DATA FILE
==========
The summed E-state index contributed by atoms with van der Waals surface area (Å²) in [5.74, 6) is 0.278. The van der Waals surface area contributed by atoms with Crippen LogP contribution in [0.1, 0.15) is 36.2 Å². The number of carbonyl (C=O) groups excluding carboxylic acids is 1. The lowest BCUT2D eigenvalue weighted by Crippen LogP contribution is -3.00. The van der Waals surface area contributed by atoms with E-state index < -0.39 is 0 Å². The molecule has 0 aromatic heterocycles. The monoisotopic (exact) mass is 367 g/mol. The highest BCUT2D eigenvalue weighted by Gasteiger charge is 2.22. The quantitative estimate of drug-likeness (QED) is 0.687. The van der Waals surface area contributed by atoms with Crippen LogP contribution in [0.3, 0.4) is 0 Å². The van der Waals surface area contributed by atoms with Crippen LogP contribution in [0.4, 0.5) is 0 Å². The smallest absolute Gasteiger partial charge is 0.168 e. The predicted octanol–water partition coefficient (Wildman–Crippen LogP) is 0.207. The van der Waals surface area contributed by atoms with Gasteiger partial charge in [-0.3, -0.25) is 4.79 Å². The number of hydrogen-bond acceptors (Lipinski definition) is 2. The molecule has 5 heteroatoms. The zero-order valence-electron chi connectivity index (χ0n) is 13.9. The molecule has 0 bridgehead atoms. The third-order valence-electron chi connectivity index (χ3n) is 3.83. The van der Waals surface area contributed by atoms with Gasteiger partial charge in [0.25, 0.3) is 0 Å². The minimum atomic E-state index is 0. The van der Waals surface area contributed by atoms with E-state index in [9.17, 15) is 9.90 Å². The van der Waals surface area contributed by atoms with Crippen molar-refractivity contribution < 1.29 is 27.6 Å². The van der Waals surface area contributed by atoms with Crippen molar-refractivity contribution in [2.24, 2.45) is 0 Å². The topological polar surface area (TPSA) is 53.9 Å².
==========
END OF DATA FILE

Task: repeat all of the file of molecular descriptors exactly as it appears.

The summed E-state index contributed by atoms with van der Waals surface area (Å²) in [5.74, 6) is 0.278. The van der Waals surface area contributed by atoms with Crippen LogP contribution in [0.1, 0.15) is 36.2 Å². The number of carbonyl (C=O) groups excluding carboxylic acids is 1. The lowest BCUT2D eigenvalue weighted by Crippen LogP contribution is -3.00. The van der Waals surface area contributed by atoms with E-state index < -0.39 is 0 Å². The molecule has 0 aromatic heterocycles. The monoisotopic (exact) mass is 367 g/mol. The highest BCUT2D eigenvalue weighted by Gasteiger charge is 2.22. The quantitative estimate of drug-likeness (QED) is 0.687. The van der Waals surface area contributed by atoms with Crippen LogP contribution in [0.3, 0.4) is 0 Å². The van der Waals surface area contributed by atoms with Crippen LogP contribution in [0.4, 0.5) is 0 Å². The smallest absolute Gasteiger partial charge is 0.168 e. The predicted octanol–water partition coefficient (Wildman–Crippen LogP) is 0.207. The van der Waals surface area contributed by atoms with Gasteiger partial charge in [-0.3, -0.25) is 4.79 Å². The number of hydrogen-bond acceptors (Lipinski definition) is 2. The molecule has 5 heteroatoms. The zero-order valence-electron chi connectivity index (χ0n) is 13.9. The molecule has 0 bridgehead atoms. The third-order valence-electron chi connectivity index (χ3n) is 3.83. The van der Waals surface area contributed by atoms with Gasteiger partial charge in [0.25, 0.3) is 0 Å². The minimum atomic E-state index is 0. The van der Waals surface area contributed by atoms with E-state index in [9.17, 15) is 9.90 Å². The van der Waals surface area contributed by atoms with Crippen molar-refractivity contribution < 1.29 is 27.6 Å². The van der Waals surface area contributed by atoms with Crippen molar-refractivity contribution in [2.24, 2.45) is 0 Å². The topological polar surface area (TPSA) is 53.9 Å².